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30 May 2016

How Brexit Could Affect the Irish Motor Industry

Posted By: AIB Business

When we listen to the emotional and sometimes inflammatory debate taking place in the UK in relation to Brexit, it’s hard to have any certainty or even confidence in how the decision might go. Because it is all so unclear, confusing and increasingly theatrical, it would appear that many people in Ireland are just ignoring the potential impact of the UK Referendum, and perhaps hoping that it will somehow fizzle-out like the Y2K Millennium Bug that never happened. However, should it come to pass, Brexit would have far-reaching implications for the motor industry in Ireland, writes Alan Nolan from The Society of the Irish Motor Industry (SIMI).

From vehicle distribution, parts and equipment to professional services, the Irish motor industry is entwined with the UK, with a considerable number of businesses trading in the sector in Ireland, either as subsidiaries of a UK parent company or else supplied through the UK. There are also significant volumes of cars and commercial vehicles in Ireland, as well as vehicle parts and accessories, which are actually manufactured in the UK. A substantial trade in cars and commercial vehicles, mostly used, is sourced by dealers from dealers or auctions in the UK, and vehicle parts are often sourced from sellers in the UK. Used car imports total around 50,000 per year. So, if the UK votes to leave the EU, how will the Irish motor industry be affected?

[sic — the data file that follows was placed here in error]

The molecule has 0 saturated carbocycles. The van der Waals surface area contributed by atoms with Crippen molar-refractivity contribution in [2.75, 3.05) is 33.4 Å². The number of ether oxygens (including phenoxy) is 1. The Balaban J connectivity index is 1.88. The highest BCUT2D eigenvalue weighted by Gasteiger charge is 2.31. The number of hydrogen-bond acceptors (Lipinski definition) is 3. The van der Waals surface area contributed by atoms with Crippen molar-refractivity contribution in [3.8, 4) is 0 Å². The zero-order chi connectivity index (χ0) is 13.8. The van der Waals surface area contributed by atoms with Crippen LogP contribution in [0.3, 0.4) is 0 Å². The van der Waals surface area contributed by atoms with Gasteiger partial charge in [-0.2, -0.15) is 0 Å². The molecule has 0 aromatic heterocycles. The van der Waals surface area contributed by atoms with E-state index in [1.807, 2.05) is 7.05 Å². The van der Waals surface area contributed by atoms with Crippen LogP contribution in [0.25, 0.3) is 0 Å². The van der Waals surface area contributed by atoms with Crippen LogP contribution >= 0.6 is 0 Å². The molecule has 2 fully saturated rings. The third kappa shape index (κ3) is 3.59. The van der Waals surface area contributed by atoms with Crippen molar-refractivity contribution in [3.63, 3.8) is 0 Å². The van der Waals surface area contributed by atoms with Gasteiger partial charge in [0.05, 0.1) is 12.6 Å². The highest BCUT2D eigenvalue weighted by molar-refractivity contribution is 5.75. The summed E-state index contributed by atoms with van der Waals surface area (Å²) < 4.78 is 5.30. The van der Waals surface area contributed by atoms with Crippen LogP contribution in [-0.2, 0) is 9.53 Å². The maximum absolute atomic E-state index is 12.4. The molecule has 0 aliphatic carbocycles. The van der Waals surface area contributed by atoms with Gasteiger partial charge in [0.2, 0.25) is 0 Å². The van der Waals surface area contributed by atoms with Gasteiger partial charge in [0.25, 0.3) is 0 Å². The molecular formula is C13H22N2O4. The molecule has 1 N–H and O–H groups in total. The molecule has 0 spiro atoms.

Medium- and Long-term Concerns

In the medium- or long-term there may well be concerns regarding the potential for tariffs and quotas to be imposed on vehicles or parts manufactured in the UK, as a non-EU country. However, given the value of trade between the UK and EU, this may be more likely a consideration in the setting of negotiating positions rather than in reality. Another consideration relates to vehicles or parts, manufactured in another EU member state, but distributed into Ireland through the UK. Although many of these goods are produced in the Eurozone, they are often charged into Ireland in Sterling. Again, given a two-year transition, there is little doubt that such logistical challenges can be resolved satisfactorily from an Irish Motor Industry viewpoint.